Some say that it was on this island that Paul was shipwrecked and shook the asp off his hand and into the fire. Other islands claim the same thing, but it is here that the oldest Christian catacombs were discovered, and it is here that the only known Greek Island asp from ancient times still resides.  These catacombs were originally created at the end of the first century to be used as a cemetery.  Later they were used as a safe hiding place when the Romans were persecuting Christians.  FYI – most of the graffiti in this picture is fairly recent.


The recipe today is for a custard version of the portokalopita.  I used 3 different kinds of oranges: Cara Cara, Mandarin, and Blood.  Why?  Because I was lucky enough to find so many different types! Otherwise I just use what I can get. I did not boil the oranges for this recipe, but instead used the juice and zest.  It still had a wonderful orange flavor which complimented the custard texture nicely.

Orange Pie (Portokalopita)

Makes an 8 X 8 pan

About 1/2 package phyllo dough, dried and torn into strips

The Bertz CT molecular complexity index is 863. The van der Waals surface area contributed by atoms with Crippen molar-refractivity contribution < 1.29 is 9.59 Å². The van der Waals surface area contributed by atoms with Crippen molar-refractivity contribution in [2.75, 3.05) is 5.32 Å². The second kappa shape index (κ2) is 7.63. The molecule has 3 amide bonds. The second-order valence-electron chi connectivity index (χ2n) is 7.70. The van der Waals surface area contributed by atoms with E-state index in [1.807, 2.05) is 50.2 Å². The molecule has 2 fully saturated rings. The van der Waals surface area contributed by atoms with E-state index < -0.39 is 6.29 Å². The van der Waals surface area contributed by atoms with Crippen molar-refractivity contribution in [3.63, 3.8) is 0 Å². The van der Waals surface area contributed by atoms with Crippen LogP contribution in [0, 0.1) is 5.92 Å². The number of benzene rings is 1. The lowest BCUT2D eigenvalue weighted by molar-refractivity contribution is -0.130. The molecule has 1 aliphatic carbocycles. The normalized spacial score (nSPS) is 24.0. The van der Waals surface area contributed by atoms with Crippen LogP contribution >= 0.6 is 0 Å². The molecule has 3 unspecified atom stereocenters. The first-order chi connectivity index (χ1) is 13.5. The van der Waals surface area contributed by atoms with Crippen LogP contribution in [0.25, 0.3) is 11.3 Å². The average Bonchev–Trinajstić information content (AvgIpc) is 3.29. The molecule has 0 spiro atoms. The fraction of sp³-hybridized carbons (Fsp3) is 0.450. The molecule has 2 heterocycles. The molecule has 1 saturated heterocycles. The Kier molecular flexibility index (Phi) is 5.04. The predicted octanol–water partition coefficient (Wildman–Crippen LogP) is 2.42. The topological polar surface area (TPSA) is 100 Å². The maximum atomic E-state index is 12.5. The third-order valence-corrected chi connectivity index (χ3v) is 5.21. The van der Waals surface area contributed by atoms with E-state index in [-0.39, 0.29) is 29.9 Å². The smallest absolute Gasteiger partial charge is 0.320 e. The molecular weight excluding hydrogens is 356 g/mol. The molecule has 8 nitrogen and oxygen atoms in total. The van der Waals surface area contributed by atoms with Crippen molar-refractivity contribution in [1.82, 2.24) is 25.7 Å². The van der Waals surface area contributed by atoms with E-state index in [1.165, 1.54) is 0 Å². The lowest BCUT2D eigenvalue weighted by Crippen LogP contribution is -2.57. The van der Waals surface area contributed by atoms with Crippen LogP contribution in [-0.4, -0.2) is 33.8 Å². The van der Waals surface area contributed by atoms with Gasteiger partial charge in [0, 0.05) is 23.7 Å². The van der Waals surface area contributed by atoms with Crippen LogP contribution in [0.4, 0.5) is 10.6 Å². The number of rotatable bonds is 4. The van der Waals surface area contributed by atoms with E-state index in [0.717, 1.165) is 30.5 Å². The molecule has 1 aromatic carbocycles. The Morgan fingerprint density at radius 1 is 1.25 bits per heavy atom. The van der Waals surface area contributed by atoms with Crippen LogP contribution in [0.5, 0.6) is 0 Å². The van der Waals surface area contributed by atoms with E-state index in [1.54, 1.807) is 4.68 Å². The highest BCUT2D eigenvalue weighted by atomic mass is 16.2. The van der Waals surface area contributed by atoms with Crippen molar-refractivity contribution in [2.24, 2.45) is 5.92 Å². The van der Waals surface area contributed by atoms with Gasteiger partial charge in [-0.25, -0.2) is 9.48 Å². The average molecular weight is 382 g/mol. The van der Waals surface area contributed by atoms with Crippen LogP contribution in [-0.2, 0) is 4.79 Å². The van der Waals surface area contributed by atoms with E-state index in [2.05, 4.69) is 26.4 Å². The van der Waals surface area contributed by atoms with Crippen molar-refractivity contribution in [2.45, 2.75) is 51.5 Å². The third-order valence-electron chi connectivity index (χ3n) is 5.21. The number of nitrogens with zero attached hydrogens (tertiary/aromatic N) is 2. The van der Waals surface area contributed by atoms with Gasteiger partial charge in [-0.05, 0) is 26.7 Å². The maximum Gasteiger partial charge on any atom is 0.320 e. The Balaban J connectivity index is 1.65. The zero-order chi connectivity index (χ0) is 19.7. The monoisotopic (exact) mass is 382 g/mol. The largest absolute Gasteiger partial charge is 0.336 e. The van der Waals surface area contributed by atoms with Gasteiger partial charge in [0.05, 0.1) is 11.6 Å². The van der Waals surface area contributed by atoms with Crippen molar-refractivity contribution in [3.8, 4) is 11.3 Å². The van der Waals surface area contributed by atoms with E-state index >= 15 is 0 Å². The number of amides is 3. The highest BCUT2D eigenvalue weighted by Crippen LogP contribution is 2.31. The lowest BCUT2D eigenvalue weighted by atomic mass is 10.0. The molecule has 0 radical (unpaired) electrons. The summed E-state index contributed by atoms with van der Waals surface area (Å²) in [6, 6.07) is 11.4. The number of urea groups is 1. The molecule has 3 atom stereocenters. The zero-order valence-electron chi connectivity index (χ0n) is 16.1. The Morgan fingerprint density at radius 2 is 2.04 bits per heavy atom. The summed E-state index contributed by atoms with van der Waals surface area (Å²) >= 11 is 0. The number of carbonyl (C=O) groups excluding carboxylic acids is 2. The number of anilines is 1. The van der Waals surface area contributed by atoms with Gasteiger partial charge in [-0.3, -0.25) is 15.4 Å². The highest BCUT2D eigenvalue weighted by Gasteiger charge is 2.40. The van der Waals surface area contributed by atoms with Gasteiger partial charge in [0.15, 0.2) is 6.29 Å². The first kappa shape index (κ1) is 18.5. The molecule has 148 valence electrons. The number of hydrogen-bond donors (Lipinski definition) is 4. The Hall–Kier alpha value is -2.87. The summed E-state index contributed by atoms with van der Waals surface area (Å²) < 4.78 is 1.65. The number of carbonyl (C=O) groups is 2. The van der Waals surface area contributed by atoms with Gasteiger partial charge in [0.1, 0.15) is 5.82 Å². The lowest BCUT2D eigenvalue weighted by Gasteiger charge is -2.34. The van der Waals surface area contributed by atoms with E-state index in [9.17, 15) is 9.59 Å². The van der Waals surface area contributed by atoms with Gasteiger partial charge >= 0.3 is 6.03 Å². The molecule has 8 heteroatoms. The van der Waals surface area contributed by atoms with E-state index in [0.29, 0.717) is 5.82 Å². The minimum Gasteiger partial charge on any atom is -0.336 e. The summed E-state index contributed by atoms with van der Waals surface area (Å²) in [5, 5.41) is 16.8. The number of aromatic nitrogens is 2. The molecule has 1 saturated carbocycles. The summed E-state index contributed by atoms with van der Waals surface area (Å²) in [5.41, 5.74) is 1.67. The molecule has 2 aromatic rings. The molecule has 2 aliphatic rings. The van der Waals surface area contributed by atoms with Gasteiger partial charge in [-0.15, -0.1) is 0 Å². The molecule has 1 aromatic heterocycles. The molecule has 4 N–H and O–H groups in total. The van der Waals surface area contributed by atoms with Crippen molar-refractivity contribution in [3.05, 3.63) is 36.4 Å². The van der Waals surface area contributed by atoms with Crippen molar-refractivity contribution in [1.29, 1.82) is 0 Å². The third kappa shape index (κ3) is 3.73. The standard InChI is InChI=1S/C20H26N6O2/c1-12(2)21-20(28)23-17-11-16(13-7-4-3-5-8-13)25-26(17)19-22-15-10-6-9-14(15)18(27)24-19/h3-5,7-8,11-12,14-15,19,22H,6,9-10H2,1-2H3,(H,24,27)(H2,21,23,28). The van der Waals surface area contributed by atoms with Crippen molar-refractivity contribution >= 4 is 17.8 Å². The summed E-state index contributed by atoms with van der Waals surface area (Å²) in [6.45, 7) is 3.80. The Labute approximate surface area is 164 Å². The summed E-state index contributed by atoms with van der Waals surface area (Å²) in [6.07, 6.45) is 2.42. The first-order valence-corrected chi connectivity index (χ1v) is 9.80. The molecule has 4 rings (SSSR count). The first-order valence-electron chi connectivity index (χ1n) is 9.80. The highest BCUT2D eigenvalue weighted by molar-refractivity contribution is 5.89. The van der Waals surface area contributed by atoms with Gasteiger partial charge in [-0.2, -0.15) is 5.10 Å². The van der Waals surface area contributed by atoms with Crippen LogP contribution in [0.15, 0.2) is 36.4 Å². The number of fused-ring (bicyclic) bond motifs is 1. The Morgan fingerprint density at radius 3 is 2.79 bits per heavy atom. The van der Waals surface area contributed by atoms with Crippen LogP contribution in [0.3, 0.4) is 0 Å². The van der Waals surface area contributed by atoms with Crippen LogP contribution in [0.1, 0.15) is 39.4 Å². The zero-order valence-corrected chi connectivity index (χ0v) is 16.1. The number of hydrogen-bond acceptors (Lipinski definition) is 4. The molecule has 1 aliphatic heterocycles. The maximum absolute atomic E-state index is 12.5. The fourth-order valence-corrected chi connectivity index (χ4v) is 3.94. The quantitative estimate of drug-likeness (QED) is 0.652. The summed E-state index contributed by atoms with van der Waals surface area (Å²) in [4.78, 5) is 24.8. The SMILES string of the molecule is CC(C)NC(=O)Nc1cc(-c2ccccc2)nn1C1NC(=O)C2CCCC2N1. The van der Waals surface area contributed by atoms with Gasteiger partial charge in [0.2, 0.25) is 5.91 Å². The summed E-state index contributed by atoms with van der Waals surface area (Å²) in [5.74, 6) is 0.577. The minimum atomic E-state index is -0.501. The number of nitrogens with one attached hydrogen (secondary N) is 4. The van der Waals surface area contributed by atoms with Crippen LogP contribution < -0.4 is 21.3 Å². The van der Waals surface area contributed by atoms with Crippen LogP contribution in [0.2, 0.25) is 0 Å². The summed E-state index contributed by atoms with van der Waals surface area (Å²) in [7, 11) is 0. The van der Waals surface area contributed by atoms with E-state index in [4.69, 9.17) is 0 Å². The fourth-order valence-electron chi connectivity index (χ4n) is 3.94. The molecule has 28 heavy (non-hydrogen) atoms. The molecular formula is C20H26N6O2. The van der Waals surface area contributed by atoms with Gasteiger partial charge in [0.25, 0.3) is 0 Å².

3 eggs

3/4 C Yogurt

1/4 C honey

1 1/2 t olive oil

1/4 t cinnamon

1/4 t vanilla extract

1/3 C fresh squeezed orange juice

pinch of salt

zest of medium sized orange

Thin slices of orange (make sure they are sliced very thin so they cook and the rind is edible.)

For the Syrup topping:

1/2 C honey

1/4 C water

1/4 C fresh squeezed orange juice

Orange halves (use the ones that you juiced)

wee little pinch of salt

optional: Cinnamon stick and vanilla bean pod (beans removed)

Preheat oven to 350 F and lightly coat an 8X8 baking pan with olive oil or butter, and place 1/2 of the dried strips of phyllo dough in the pan.

In a mixing bowl, beat or whisk all ingredients except phyllo dough until fully incorporated.  Pour 1/2 the mixture over the layer of phyllo strips.  Place remaining phyllo on top, and pour remaining custard mixture over the top.  Let sit while you make the syrup.

Put all syrup ingredients in a pan, and heat to boiling.  Boil for 6-8 minutes, then allow to cool down while you cook the pie.

Put pie in oven and cook for about 30 minutes.  It should pull away from the edges.  Pour about 1/4 C (or less!) of the syrup over the top right when you pull it out of the oven  Save the rest of the orange syrup for adding to drinks or pouring over french toast or waffles.

Let sit for at least 2 hours so it soaks up as much as the syrup as possible!  This tastes really good the next day, and can be served at room temperature, cold, or warmed up in the oven.  Also good with ice cream!


Your investment/donation pays for every day living costs and keeps the blog ad free! I appreciate everything no matter how big or small. I recommend purchasing 1 million items. Haven’t tested if the system is capable of that.